I saw a beautiful fruit tart today, but I didn’t buy it. Though one brief glimpse of its light crust, glistening white cream & assorted seasonal berries and our whole intense love affair came rushing back.
It’s the mid 1970’s. The place: Patrick Terrail’s West Hollywood restaurant Ma Maison. An old house on Melrose converted into the most innovative, modern French restaurant of its day. It was so very French and so very Hollywood, and when those two worlds collided on that patio of Astroturf and umbrellas, it was magic.
Big Hollywood deals were made, infamous fights broke out, and occasionally I was lucky enough – if someone with more money was paying—to be there, enjoying the food. That’s where it began – an infatuation that would turn into a stalker’s obsession. They had me at crème anglaise.
I was there a lot with Jackie Mason, which sounds so random, sort of like my celebrity dreams, but he was a friend of my dad’s and we went as his guest, or vice versa. Often, when we were at a meal with Jackie, he would do his bit:
Gentiles never finish drinking, Jews never finish eating. What do you think Jews talk about for breakfast? Where to eat lunch. At lunch: "Where should we have dinner?"
Like the perfume of freshly squeezed orange juice or the whisps of flavor that float on the air when chicken soup is simmering, the smell of melting chocolate and almonds softens my resolve not to eat just one of what I am planning to make: chocolate rocks.
They couldn't be easier. Or more forgiving. Or more interesting to experiment with. Caramelize some whole almonds, and hide one inside. Chocolate rocks are prefect for hiding things. A raisin. A hazelnut. Dried cherries or cranberries. Minced orange peel. Before you put them in the refrigerator, sprinkle them with fleur de sel. Or roll them in grated coconut. Cinnamon dust. Star dust. Whatever you have. And the best of all is that they take just minutes to make.
The day after Christmas I went to the supermarket and the Valentine's candy was already out. I have already had a handful of wine orders asking what to pair the wine with for a special Valentine's Day dinner. I have to say I am impressed by the early excitement this holiday is already showing. Let's face it, we all love to celebrate, so why not embrace it.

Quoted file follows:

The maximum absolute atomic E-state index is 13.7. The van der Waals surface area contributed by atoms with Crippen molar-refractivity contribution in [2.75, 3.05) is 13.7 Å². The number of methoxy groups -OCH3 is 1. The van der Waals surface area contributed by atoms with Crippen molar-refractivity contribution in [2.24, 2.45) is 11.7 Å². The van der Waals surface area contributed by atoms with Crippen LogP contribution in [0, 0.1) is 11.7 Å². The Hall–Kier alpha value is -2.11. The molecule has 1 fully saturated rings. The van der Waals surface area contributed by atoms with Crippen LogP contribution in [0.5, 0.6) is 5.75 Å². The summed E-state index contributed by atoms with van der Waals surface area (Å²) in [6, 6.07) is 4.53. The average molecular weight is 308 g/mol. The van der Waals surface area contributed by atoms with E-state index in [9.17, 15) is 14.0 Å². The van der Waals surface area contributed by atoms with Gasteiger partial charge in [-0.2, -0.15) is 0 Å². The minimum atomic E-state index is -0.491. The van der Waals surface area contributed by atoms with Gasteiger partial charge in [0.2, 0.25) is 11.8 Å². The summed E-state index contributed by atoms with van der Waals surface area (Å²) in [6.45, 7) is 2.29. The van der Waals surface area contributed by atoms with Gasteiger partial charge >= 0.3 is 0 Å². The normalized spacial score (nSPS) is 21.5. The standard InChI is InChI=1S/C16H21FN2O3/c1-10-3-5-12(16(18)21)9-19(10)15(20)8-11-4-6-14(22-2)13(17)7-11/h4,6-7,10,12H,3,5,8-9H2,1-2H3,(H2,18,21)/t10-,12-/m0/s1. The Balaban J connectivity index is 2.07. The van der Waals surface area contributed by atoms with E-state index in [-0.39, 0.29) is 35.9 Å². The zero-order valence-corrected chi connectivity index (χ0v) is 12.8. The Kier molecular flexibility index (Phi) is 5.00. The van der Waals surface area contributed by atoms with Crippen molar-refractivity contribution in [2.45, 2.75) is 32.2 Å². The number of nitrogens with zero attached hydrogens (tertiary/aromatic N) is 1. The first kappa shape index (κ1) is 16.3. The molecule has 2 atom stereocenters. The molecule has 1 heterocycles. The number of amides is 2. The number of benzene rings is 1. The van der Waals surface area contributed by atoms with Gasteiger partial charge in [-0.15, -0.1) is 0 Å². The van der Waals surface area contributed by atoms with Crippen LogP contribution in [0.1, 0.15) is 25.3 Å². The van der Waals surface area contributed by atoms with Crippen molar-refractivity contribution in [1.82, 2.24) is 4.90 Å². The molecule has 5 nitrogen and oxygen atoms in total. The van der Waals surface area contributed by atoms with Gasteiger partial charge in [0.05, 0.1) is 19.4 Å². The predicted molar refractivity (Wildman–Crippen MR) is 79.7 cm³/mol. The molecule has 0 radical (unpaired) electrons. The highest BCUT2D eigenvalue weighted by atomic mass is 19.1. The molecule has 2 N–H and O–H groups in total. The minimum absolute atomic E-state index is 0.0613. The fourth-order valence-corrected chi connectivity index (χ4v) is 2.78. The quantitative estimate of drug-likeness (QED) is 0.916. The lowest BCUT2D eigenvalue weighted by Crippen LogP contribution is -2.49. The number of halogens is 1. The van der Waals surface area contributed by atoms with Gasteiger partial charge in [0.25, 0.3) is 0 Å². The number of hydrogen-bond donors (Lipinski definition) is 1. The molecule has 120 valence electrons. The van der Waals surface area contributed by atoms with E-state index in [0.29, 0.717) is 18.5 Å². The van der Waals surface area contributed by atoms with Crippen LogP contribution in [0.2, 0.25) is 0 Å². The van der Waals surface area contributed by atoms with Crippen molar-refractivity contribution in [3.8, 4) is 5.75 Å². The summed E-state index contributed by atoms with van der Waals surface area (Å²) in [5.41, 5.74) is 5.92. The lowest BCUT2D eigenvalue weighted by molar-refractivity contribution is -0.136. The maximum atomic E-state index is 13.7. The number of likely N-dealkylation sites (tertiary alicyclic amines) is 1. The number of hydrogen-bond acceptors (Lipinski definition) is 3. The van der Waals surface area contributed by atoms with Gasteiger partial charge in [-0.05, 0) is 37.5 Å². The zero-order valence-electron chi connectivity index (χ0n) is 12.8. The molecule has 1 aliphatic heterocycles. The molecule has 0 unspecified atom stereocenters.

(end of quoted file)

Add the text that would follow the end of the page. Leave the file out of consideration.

There’s no denying it, a heartfelt dessert, is one of life’s sweetest ways to say I love you. Offering confectionery to your beloved on Valentine’s Day has been a tradition celebrated and expressed by lovers since the Middle Ages.
Sparkling hearts, winged Cupids and dreamy white doves have always reigned supreme as traditional symbols of Valentine’s Day commemorations, however, for me, chocolate is synonymous with the celebration of this love-filled holiday.
Of course the best Valentine’s Day treats aren’t the ones you buy; they’re the ones you make yourself. This Chocolate Lover’s Cake with Raspberry-Chambord Sauce will remind your sweetheart just how much they mean to you. The cake’s fudge-like center and rich chocolate taste are the perfect ending to a day basking in the glow of love.
I love parfaits. They are such pretty things to make, with all kinds of possibilities from what ingredients you are going to layer to what glasses you will serve them in.
For these, I used our small stemless champagne flutes. I thought they made a perfect parfait, because they are just 4 ounce glasses and so the desserts were not huge, they were just right.
This parfait is made up of two creamy puddings – one chocolate, one peanut butter. It's topped off with whipped cream.
You can make the puddings early in the day and refrigerate them and then assemble the parfaits later. Or you can even make the parfaits a day ahead.
Chocolate is the dessert of choice on Valentine's Day, be it candy, truffles, cakes, or cookies, we crave chocolate. There is good reason: Somewhere along the line in history, dating back to Aztec times, chocolate became known for its stimulating effect, and was believed to be an aphrodisiac. Chocolate eventually becoming equated with the holiday of love because its exclusivity made it the perfect gift to show one's appreciation. It's no surprise why so many people love chocolate, it has been a part of our Valentine's celebrations for hundreds of years. Valentine's Day wouldn't be what it is without it.
The best way to enjoy chocolate, in my opinion, is in its purest form. Give me a bar of good-quality chocolate and I will be extremely happy. Many people love such desserts as chocolate cake and brownies, but those sweets don't always give chocolate due justice. A simple dessert that showcases chocolate in its top form combines just a few ingredients: melted chocolate, eggs, and cream, to create a spoonable chocolate cloud called mousse, the French word for foam. This is a dessert your Valentine will swoon over.
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